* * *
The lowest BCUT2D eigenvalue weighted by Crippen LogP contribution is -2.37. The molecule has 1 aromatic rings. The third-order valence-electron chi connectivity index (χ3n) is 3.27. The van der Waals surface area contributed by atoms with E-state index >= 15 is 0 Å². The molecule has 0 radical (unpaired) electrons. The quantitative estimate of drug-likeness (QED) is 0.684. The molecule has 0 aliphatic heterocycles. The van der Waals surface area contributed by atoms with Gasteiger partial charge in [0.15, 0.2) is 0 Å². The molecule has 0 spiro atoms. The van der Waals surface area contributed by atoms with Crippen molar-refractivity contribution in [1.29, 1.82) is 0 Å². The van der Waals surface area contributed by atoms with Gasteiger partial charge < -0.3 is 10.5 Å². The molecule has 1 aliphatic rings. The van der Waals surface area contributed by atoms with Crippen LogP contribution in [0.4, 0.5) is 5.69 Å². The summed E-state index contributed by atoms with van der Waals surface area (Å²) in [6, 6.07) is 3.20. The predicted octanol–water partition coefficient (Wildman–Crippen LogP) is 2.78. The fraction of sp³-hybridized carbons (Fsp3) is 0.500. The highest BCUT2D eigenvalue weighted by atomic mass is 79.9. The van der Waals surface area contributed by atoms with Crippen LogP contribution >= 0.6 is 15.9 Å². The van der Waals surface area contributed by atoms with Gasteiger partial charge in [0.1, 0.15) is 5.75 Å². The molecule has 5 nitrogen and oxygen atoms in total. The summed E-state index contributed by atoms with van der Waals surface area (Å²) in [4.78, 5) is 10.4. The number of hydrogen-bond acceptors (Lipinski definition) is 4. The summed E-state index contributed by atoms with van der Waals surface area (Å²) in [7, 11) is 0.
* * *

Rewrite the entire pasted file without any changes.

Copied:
The lowest BCUT2D eigenvalue weighted by Crippen LogP contribution is -2.37. The molecule has 1 aromatic rings. The third-order valence-electron chi connectivity index (χ3n) is 3.27. The van der Waals surface area contributed by atoms with E-state index >= 15 is 0 Å². The molecule has 0 radical (unpaired) electrons. The quantitative estimate of drug-likeness (QED) is 0.684. The molecule has 0 aliphatic heterocycles. The van der Waals surface area contributed by atoms with Gasteiger partial charge in [0.15, 0.2) is 0 Å². The molecule has 0 spiro atoms. The van der Waals surface area contributed by atoms with Crippen molar-refractivity contribution in [1.29, 1.82) is 0 Å². The van der Waals surface area contributed by atoms with Gasteiger partial charge < -0.3 is 10.5 Å². The molecule has 1 aliphatic rings. The van der Waals surface area contributed by atoms with Crippen LogP contribution in [0.4, 0.5) is 5.69 Å². The summed E-state index contributed by atoms with van der Waals surface area (Å²) in [6, 6.07) is 3.20. The predicted octanol–water partition coefficient (Wildman–Crippen LogP) is 2.78. The fraction of sp³-hybridized carbons (Fsp3) is 0.500. The highest BCUT2D eigenvalue weighted by atomic mass is 79.9. The van der Waals surface area contributed by atoms with Crippen LogP contribution >= 0.6 is 15.9 Å². The van der Waals surface area contributed by atoms with Gasteiger partial charge in [0.1, 0.15) is 5.75 Å². The molecule has 5 nitrogen and oxygen atoms in total. The summed E-state index contributed by atoms with van der Waals surface area (Å²) in [4.78, 5) is 10.4. The number of hydrogen-bond acceptors (Lipinski definition) is 4. The summed E-state index contributed by atoms with van der Waals surface area (Å²) in [7, 11) is 0.